The Bulldog Mountain wildfire has prompted evacuation orders and alerts in the area north and west of Castlegar. Photo: BC Wildfire

Lightning sparks new fires in Castlegar area

New fire on outskirts of Trail too, while stubborn Syringa complex defies firefighters

A powerful storm front that moved through the West Kootenay sparked several new fires on Tuesday.

The storm brought a bit of rain, and even hail, but it was the lightning the caused headaches for firefighting officials.

The biggest trouble was in Trail, where a fire in the McQuarrie Creek area above the city’s hospital and high school had local and provincial fire crews busy.

The Southeast Fire Centre responded quickly to the fire, sending 25 ground crew, air tankers and helicopters to the scene. Local fire departments also responded. Locals watched the firefighting efforts from their homes, as the smoke and fire was easily visible from most of the community.

As of Wednesday morning, the fire was estimated to be one hectare.

The lightning storm also started two fires near Castlegar. A small fire was discovered at Cai Creek east of Castlegar in the Bonnington Range, and a new outbreak began at Coykendahl, south of the stubborn Bulldog Mountain fire on the west shore of Arrow Lakes, in the Syringa Fire Complex.

Renata evacuees can return

But with cooler evenings, lower daytime temperatures and a smattering of rain, fire crews are making progress. On Tuesday the Regional District of Central Kootenay downgraded the evacuation order for Renata to an alert.

This reduction to an alert means residents can return to their properties but must be prepared to leave should conditions change.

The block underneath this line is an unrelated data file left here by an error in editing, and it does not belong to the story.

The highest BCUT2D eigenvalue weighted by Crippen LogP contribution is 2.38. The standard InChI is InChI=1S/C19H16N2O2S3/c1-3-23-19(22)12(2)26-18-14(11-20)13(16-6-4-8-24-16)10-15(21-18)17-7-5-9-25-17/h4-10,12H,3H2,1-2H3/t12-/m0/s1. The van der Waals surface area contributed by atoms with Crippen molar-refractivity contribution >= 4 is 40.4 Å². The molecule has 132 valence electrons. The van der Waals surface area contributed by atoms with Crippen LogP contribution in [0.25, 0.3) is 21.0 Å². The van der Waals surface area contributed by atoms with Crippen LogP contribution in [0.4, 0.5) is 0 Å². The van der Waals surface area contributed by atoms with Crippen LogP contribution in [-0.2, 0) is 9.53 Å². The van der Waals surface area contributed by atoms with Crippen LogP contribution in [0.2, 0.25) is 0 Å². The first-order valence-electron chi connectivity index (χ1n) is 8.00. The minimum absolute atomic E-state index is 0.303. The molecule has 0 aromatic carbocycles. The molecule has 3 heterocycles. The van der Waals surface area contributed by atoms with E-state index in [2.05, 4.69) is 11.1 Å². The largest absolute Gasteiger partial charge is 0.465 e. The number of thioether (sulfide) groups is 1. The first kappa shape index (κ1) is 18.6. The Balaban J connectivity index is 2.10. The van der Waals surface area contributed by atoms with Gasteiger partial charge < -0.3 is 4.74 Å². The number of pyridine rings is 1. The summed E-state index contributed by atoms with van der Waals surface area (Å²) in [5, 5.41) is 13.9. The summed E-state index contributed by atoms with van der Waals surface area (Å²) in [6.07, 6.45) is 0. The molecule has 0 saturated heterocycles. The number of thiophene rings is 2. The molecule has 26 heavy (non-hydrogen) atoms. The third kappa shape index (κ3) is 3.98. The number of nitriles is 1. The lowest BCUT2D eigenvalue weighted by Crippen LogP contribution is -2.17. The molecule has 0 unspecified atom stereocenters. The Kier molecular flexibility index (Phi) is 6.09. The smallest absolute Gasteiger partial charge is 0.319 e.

Further, the evacuation alert previously in effect for Brooklyn and south-east to Shields Point was rescinded.

“The BC Wildfire Service has advised that imminent danger to the life and property of persons due the Bulldog Mountain wildfire has diminished, so those who previously were required to evacuate can return home,” said Andrew Bellerby, the RDCK emergency operations centre director and regional fire chief.

The Bulldog Mountain wildfire is being managed as part of the Syringa Complex of fires. It was discovered on Aug. 11, and is suspected to have been caused by lightning. The fire is approximately 2,125 hectares in size. BC Wildfire is still actively responding to the fire with firefighting crews, aviation support and heavy equipment.

BC Wildfire has informed the RDCK that they have good control lines on the fire adjacent to Renata, but they still recommend an alert remain in place until rain arrives.

Syringa Creek

On the other side of the lake, the Syringa Creek wildfire continues to stubbornly resist firefighters. At nearly 3,200 hectares, the fire is only 25 per cent contained. Heavy timber and rough terrain is making firefighting difficult. The Southeast Fire Centre has 123 firefighters and 12 helicopters working the complex of fires, and on Monday started hand-burning part of the area to reduce the fire’s available fuel.

An evacuation alert remains in place for Syringa Provincial Park and southeast along Lower Arrow Lake to the Hugh Keenleyside Dam in Robson.

Deer Creek

North of Syringa Creek, the Deer Creek fire also continues to grow. Now at just under 4,050 hectares, the Southeast Fire Centre has 81 firefighters on the scene, building machine guards and mopping up and patrolling the southern flank.

Fire crews planned to begin small-scale hand ignition operations on Wednesday if conditions permitted.

 

Syringa Creek fire. (Stefanie Harron photo)

Syringa Creek fire. (Stefanie Harron photo)

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